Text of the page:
Category Archives: Fiona Watt

Link Between Hair Cells and Fat Cells may Lead to Fat Dissolving Cream

Hair loss researchers have in recent years published a few studies related to the link between fat cells and hair cells. In the latest findings, a new research paper by Dr. Fiona Watt, Dr. Rodney Sinclair and others concluded that epidermal Wnt/β-catenin is a critical initiator of a signaling cascade. This induces adipogenesis, and:

Highlights the importance of epidermal Wnt signaling in synchronizing adipocyte differentiation with the hair growth cycle.

Fat Dissolving Cream

Apparently, the implications of this work are that a fat dissolving cream could soon be invented.

Of course most of us are interested in the hair loss aspect of this research and not too concerned about the fat cells link. However, excessive fat/obesity is now becoming as common as baldness in men, and is in fact far more common than baldness in women. Many obese people do not eat too much and are not lazy as often depicted in the media.

Rather, their genetics and hormonal makeup often makes it close to impossible for them to loose and keep too much weight off.  Even with their best effort to exercise and limit caloric intake daily, some people will always be 50 pounds overweight.

It is therefore not surprising that the same pathways examined in prior hair loss related research are now being examined in order to potentially develop a blockbuster fat dissolving cream.

Unfortunately, even if developed, such a cream would not aid in reducing the more dangerous excessive visceral fat around our essential organs. The fat that would be reduced is the less dangerous subcutaneous fat, which is cosmetically distressing for a lot of people.

Skin Fibroblasts for Skin Repair and Hair Growth

Scientists at King’s College London have for the first time identified the unique properties of two different types of fibroblast cells in the skin. One type is required for hair growth; and the other type is responsible for the repairing of skin wounds.

Fibroblasts and Skin Repair
Fibroblasts and Skin Repair.

The research was published in Nature and led by Dr. Fiona Watt, Director of the Centre for Stem Cells and Regenerative Medicine at King’s College London. Also see Watt Lab for more on her team’s interesting work. Of the three skin layers (epidermis, dermis and hypodermis), they are most interested in the outermost epidermis layer.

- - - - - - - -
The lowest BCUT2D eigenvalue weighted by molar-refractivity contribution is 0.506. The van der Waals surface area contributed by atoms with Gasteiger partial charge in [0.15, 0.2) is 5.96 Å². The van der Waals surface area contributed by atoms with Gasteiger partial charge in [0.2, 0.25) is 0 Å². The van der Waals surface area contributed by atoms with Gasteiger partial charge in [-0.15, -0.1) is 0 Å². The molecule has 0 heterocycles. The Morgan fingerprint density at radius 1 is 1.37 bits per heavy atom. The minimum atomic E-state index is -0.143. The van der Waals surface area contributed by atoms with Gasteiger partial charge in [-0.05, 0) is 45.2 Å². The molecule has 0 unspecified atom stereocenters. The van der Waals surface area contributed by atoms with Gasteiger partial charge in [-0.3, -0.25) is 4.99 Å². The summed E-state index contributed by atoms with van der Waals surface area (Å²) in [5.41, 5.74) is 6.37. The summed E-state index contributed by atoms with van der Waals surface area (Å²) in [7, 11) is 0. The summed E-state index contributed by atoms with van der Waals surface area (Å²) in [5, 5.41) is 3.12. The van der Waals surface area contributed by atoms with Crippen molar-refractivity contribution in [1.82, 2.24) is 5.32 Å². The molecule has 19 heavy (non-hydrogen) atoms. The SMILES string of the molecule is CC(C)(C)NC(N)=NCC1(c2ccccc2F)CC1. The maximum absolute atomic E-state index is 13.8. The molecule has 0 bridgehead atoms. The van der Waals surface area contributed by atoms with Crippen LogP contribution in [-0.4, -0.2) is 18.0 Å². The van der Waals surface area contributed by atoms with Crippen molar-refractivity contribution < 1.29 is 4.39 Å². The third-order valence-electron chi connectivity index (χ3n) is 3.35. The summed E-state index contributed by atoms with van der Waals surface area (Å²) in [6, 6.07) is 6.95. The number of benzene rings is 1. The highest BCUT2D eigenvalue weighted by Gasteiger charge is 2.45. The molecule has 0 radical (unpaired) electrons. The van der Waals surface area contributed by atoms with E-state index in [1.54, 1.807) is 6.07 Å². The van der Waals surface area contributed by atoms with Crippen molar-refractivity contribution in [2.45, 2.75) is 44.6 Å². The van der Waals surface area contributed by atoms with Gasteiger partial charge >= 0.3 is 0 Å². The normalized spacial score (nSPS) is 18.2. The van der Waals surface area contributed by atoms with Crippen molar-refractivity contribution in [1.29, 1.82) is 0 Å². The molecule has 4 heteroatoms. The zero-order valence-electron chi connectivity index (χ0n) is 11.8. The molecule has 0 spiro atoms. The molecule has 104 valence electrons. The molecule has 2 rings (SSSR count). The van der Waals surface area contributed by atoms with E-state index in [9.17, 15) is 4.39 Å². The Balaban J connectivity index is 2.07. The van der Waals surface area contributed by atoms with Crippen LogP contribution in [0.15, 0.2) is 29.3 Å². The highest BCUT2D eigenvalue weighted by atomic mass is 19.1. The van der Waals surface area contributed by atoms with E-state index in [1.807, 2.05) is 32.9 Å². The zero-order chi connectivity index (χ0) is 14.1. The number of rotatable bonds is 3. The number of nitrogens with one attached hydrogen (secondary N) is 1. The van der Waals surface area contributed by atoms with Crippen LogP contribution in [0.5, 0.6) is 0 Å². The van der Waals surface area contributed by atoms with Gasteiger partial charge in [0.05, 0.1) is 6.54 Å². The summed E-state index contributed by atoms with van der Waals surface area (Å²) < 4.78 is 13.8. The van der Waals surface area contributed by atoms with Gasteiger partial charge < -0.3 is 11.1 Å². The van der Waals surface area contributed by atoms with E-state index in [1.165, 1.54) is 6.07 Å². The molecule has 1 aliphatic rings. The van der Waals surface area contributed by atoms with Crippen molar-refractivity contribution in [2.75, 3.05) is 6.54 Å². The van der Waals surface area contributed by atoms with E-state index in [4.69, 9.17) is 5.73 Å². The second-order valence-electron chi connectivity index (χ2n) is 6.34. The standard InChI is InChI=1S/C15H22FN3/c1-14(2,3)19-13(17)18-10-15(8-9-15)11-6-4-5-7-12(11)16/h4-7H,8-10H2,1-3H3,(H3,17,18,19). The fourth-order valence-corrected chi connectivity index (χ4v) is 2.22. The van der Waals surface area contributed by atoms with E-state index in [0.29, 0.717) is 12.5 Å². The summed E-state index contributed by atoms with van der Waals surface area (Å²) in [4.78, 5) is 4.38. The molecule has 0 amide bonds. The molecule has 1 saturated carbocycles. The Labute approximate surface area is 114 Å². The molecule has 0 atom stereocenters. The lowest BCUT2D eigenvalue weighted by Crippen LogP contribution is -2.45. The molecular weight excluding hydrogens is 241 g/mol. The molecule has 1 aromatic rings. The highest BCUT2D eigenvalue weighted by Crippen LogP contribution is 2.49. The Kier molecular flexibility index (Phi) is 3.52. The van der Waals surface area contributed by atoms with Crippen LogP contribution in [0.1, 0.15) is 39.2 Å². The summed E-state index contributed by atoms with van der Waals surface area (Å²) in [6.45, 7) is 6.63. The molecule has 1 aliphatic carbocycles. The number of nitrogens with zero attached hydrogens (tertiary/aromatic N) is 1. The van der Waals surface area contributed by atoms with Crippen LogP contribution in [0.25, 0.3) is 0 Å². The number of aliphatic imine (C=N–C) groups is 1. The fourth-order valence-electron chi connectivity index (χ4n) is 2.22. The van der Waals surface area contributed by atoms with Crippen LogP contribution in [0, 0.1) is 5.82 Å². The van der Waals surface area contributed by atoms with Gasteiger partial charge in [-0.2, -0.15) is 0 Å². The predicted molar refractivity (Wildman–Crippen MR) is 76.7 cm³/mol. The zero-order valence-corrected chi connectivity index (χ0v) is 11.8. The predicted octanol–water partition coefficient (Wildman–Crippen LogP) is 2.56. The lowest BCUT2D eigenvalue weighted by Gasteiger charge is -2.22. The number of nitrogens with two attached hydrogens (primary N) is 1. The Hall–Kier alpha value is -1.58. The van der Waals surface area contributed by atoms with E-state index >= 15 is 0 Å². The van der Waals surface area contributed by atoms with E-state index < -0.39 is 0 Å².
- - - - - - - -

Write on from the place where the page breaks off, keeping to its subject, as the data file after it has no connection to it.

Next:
Fibroblasts for Skin Repair and Hair Growth

Fibroblasts are a type of cell that is found in the connective tissue of our organs. They produce proteins that make up the ECM, such as collagen and elastin. Until this study came out, it was generally believed that all fibroblasts are the same cell type.

According to the new findings of this study (in mice), there are at least two distinct types of fibroblast cells in the skin:

  • Those in the upper layer of connective tissue that are required for the formation of hair follicles.
  • Those in the lower layer of connective tissue. These fibroblasts are responsible for making most of the skin’s collagen fibres. Along with the initial repair mechanism wave after skin is damaged.

The research team found that the quantity of these skin fibroblasts can be increased by signals from the overlying epidermis. Moreover, an increase in fibroblasts in the upper layer of the skin results in hair follicles forming during wound healing. These findings could ultimately lead to treatments that can repair injured human skin, and also reduce the impact of ageing on skin function.

According to Professor Fiona Watt, the thickness and compostion of human skin deteriorate as we age. This means that older skin is more prone to injury and takes a longer time to heal. The key reason could be due to a loss of upper dermal fibroblasts. Therefore it may be possible to restore the skin’s youthful elasticity by finding ways to stimulate these cells to regrow. Such an approach might ultimately  stimulate hair growth and also reduce scarring.

The goal of this research is skin repair, but in the process it will also shed light on yet another potential avenue to a hair loss cure. It should be noted, however, that clinical trials are still required to examine the effectiveness of injecting different types of fibroblasts into human skin.